Speaking of cheese, The Cheese Shop is well worth a visit if you’re looking for something special, including a fabulous heart shaped cheese. They’re also one of a number of shops in Nantwich that sell local honey. Nantwich also hosts the International Cheese Awards, a prestigious event that celebrates the finest cheeses known to man! And with cheese, goes wine – and gin, or whiskey, so pop into Edencroft down the road and treat yourself to a bottle.

All of this shopping was pretty hungry work, so we headed over to Ginger and Pickles tea room, on Mill Street, to fuel up on a hot drink and slice of cake. We sat upstairs on their rooftop terrace, and for a Cheshire venue, it has a strong sense of home, from Minton tiles on the floor, to tea served on Staffordshire pottery. In fact, all of the oatcakes on the menu are named after Robbie Williams songs. Mum ordered a cup of tea, and I opted for a London Fog and slice of their homemade Victoria sponge cake. I’d visited here with my friend Becky a few weeks earlier, and it’s such a fab little sun trap if you’re looking for somewhere to relax for a while.

We pottered around a few of the towns charity shops – there’s about ten or eleven, but the town doesn’t at all feel ‘full of them’. Plus, they’re a real treasure trove – I bagged a vintage Lipsy blouse for £4, and mum got herself a fabulous dalmatian spot dress for summer.

Other stores to pop into include Sleek Boutique and White Ribbon for clothes – I bought a beautiful denim jumpsuit from WR for just £22, which I can’t wait to wear on holiday in a few weeks! I also thought that Stitch, next door to Ginger and Pickles is super cute for budding and seasoned crafters alike, with super friendly and helpful staff ready to offer help and advice. They have a great selection of fabric, yarn and making kits for needle felting and crocheting, with a studio where they hold regular workshops if you’re looking to pick up or refine a skill.

The Nantwich Book Shop and Coffee Lounge was one of my favourite places to visit. It’s can get super busy, so be prepared to wait for a table if you’re stopping for a drink, but there are plenty of tables and chairs inside and outside, so the wait is minimal. Inside, the walls are lined with rows and rows of books, from local history to locomotives, to self-help and cook books. Naturally, I gravitated towards the back of the room to the fiction novels, a number which I’d already read and loved – the sign of a brilliant stockist. The Book Shop was established in 2003, and has become a well-known, family run independent business where you can enjoy a slice of cake with a cup of coffee and your brand new book. I bought myself Dog Days, by Ericka Walker – said to be about ‘love, loss and what it is to be human’.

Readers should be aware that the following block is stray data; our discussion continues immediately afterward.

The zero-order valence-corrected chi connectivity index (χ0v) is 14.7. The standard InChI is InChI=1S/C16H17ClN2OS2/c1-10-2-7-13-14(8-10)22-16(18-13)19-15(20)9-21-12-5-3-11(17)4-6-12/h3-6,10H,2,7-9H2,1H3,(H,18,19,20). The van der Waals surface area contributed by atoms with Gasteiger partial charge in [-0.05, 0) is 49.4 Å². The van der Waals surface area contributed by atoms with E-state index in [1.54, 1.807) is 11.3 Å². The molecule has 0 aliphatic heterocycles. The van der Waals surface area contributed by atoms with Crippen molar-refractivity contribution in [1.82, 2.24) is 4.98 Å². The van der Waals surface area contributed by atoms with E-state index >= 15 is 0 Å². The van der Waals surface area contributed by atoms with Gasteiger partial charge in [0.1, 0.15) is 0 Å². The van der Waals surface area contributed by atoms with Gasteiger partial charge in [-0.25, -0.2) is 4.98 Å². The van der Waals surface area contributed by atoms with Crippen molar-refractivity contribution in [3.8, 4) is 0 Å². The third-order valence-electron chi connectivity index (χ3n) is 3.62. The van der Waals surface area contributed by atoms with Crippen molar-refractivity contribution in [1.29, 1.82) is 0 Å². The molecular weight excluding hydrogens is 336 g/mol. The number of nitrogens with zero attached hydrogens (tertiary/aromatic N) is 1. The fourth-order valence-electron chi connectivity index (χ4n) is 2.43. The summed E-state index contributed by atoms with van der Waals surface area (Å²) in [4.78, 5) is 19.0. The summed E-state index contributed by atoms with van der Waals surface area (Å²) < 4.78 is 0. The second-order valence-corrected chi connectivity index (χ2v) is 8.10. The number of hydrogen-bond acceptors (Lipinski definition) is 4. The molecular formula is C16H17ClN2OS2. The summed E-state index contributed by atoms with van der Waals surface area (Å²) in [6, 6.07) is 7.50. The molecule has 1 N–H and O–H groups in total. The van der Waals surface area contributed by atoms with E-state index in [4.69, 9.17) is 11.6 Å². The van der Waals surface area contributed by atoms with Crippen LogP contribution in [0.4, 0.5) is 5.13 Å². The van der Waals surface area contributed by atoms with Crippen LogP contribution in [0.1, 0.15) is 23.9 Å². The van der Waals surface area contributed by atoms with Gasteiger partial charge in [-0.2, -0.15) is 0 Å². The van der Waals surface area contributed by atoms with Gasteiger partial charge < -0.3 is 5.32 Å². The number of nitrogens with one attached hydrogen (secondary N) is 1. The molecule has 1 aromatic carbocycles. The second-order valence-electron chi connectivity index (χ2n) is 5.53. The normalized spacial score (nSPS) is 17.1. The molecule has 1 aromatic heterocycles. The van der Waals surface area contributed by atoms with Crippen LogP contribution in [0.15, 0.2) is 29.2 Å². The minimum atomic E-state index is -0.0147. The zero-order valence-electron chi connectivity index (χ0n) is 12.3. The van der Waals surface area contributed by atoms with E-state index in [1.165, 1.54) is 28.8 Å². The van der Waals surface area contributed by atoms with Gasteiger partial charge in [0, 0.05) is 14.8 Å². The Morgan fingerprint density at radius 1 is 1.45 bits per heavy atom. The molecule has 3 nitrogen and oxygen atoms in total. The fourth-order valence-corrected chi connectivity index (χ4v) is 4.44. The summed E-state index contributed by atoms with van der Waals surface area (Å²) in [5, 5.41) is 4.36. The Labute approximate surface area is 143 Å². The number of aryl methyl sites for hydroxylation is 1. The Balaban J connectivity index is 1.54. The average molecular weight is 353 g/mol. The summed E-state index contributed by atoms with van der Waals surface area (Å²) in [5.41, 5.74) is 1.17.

Head slightly out of the centre of the town’s buzz towards the River Weaver to enjoy the peaceful water and stunning blooms potted by the town council every ten paces. If you head left along the path, you’ll eventually come to a small sandy area nicknamed the beach, which any dog owners will love!

St Mary’s Church is truly breath-taking, with incredible stained glass windows and beautiful historic features. Dubbed the Cathedral of South Cheshire, the building is open to visitors from 10am to 3pm, with staff on hand for you to ask questions about the building. The church is the oldest building in the market town, completed in 1390, and is now registered with Historic England as Grade I listed.

Having marvelled it from the inside, grab an ice cream from Vitaliano’s stall outside, and perch on the wall, or one of the benches and sit beneath the towering building. Whilst we were there, we spotted a French Bulldog with his own ice cream cone! My tub of salted caramel and vanilla ice cream was just £3, and best enjoyed on a sunny afternoon in the pretty cobbled town.

If you’re sticking around for the evening, I highly recommend visiting Bench. The Instagrammable cocktail bar and bistro serves up a selection of small plates priced between £2-£6, with Bench recommending each diner order three to four plates. You can order a bench of daiquiris for £70, which come in a choice of four flavours, complete with a pick ‘n’ mix! Their dirty mac n cheese is to die for.

Nantwich’s pretty and picturesque market town is a fabulous choice for a day trip, or even a weekend away. It’s a really vibrant town centre, with lots to do nearby too, such as a trip to Bridgemere Garden World, Hack Green secret bunker, and Dagfields Craft & Antiques if you’re happy to do a little bit of driving!


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Staffordshire, UK